Top 7 Horror Movies That Feel Way Too Real

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Realism and horror flicks don’t usually go hand-in-hand, but when they do, they can create some of the most terrifying, visceral moments that can scar you for life. It just proves that you don’t need hellish demons or blood-thirsty aliens to make a scary horror movie.

Here are some of the most blood-chilling examples of horror films that feel way too real.

1. Psycho (1960)

It all started here, in the mind of a sick man named Norman Bates — the psycho. This movie’s influence on the horror genre cannot be overstated, and to this day, it’s still one of the most thrilling stories about serial killers. The split personality angle made the movie stand out even more. Bates is sort of a collective image of many real-world killers, including Ed Gein, who adored his mother so much that he made a skin suit out of his victims to look more like her. Absolutely grotesque!

2. Audition (1999)

How many times have you found yourself in an awkward situation where you’re holding auditions for your future wife, and you think you finally found the concubine of your dreams, only to realize you just signed your own death warrant? That’s pretty much the plot of Takashi Miike’s psychological horror film Audition. When your new soon-to-be wife starts torturing people and cutting off their body parts, maybe you should think of getting a divorce ASAP, while you still have all your fingers and limbs attached. Fair warning: the Audition is maybe too realistic for its own good, so make sure you can stomach this kind of horror.

3. Misery (1990)

Among the vast sea of demons, shapeshifting clowns from space, and other nasty creatures created by the sick imagination of Stephen King, there are many books that deal with regular human psychosis. In the 1990 movie Misery, Kathy Bates plays a crazed fan who will not take “no” for an answer when she finally kidnaps her favorite writer. All she wants is for them to be together forever. Is that so much to ask? A broken leg or two won’t make a big difference.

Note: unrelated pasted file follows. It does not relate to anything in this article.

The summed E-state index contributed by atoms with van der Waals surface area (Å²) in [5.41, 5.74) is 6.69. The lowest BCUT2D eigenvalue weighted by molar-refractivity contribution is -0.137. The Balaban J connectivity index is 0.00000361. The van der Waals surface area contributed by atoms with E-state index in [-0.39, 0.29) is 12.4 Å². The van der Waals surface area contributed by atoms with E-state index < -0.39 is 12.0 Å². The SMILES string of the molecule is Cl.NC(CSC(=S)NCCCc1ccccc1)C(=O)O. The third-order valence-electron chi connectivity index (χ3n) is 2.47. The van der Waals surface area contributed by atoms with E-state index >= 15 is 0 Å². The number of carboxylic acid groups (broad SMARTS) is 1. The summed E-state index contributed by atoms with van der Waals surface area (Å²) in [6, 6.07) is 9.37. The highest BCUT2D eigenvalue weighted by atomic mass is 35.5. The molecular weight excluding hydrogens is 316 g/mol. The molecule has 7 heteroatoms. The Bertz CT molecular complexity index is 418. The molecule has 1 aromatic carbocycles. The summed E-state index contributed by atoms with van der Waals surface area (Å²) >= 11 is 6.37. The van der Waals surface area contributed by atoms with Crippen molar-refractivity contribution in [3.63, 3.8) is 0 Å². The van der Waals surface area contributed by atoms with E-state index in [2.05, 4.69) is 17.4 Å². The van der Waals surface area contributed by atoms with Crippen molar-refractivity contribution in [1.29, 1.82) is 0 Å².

4. Jaws (1975)

I can already hear you typing “bu- but Jaws is not realistic! Why is this movie on the list?” Well, you’re right for the most part. I bet you had no idea that Spielberg’s movie about a hangry prehistoric shark snacking on unsuspecting beachgoers was actually based on real events. In July of 1916, sharks around Jersey Shore killed four people, causing a whole lot of panic and bringing forth the brave shark hunters, who inspired Peter Benchley to write his bestseller — Jaws.

5. The Purge (2013)

The first Purge movie showed just how maniacal some people could be when you let them do whatever they want without suffering any consequences. Not the most creative concept, but it definitely gets the job done. Making any crime legal for a single night means nobody is safe, and you can get your sweet revenge on your boss who fired you or your friend who fooled around with your wife. Like most home invasion movies, Purge is deeply unsettling as it hits very close to reality.

6. Hush (2016)

Body-snatching slugs are fun and dandy but imagine being both mute and deaf, living by yourself, and suddenly realizing you’re being stalked by some sicko who wants to kill you. You can’t call for help and never hear the danger coming. That kind of desperation and feeling of helplessness is what makes Mike Flannagan’s horror/thriller Hush so enticing to watch.

7. The Silence of the Lambs (1991)

The Silence of the Lambs dives deep into the twisted psyche of serial killers and pretty accurately depicts the work process of the FBI detectives. Of course, not everything is “au naturel,” because who wants to go through all that paperwork in a movie about serial murderers, right? And then some parts just would not work if the plot didn’t need a kick in the butt. But it’s all good because we got one of the most charismatic villains ever shown on the screen — Hannibal Lecter. The movie treats Hannibal and Buffalo Bill as real people with depth and ambitions, however twisted they may be.

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